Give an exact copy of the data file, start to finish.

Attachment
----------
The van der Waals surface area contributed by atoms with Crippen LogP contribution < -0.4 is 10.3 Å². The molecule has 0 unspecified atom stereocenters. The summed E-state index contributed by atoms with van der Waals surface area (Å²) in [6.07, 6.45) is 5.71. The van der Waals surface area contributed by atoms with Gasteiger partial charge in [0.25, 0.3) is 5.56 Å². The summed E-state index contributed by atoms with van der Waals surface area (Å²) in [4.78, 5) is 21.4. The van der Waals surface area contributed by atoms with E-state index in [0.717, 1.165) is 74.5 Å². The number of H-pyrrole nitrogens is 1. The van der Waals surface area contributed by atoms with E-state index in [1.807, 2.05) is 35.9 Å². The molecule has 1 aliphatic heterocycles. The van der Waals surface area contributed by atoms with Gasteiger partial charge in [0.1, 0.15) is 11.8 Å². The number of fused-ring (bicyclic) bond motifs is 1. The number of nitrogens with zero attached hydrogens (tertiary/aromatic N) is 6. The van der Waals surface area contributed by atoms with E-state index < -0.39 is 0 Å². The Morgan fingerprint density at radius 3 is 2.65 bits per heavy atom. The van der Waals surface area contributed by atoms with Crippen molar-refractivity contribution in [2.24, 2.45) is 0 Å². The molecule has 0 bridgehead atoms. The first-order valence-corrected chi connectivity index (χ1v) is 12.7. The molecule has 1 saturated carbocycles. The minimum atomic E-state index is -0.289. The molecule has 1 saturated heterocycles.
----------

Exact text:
The van der Waals surface area contributed by atoms with Crippen LogP contribution < -0.4 is 10.3 Å². The molecule has 0 unspecified atom stereocenters. The summed E-state index contributed by atoms with van der Waals surface area (Å²) in [6.07, 6.45) is 5.71. The van der Waals surface area contributed by atoms with Gasteiger partial charge in [0.25, 0.3) is 5.56 Å². The summed E-state index contributed by atoms with van der Waals surface area (Å²) in [4.78, 5) is 21.4. The van der Waals surface area contributed by atoms with E-state index in [0.717, 1.165) is 74.5 Å². The number of H-pyrrole nitrogens is 1. The van der Waals surface area contributed by atoms with E-state index in [1.807, 2.05) is 35.9 Å². The molecule has 1 aliphatic heterocycles. The van der Waals surface area contributed by atoms with Gasteiger partial charge in [0.1, 0.15) is 11.8 Å². The number of fused-ring (bicyclic) bond motifs is 1. The number of nitrogens with zero attached hydrogens (tertiary/aromatic N) is 6. The van der Waals surface area contributed by atoms with E-state index < -0.39 is 0 Å². The Morgan fingerprint density at radius 3 is 2.65 bits per heavy atom. The van der Waals surface area contributed by atoms with Crippen molar-refractivity contribution in [2.24, 2.45) is 0 Å². The molecule has 0 bridgehead atoms. The first-order valence-corrected chi connectivity index (χ1v) is 12.7. The molecule has 1 saturated carbocycles. The minimum atomic E-state index is -0.289. The molecule has 1 saturated heterocycles.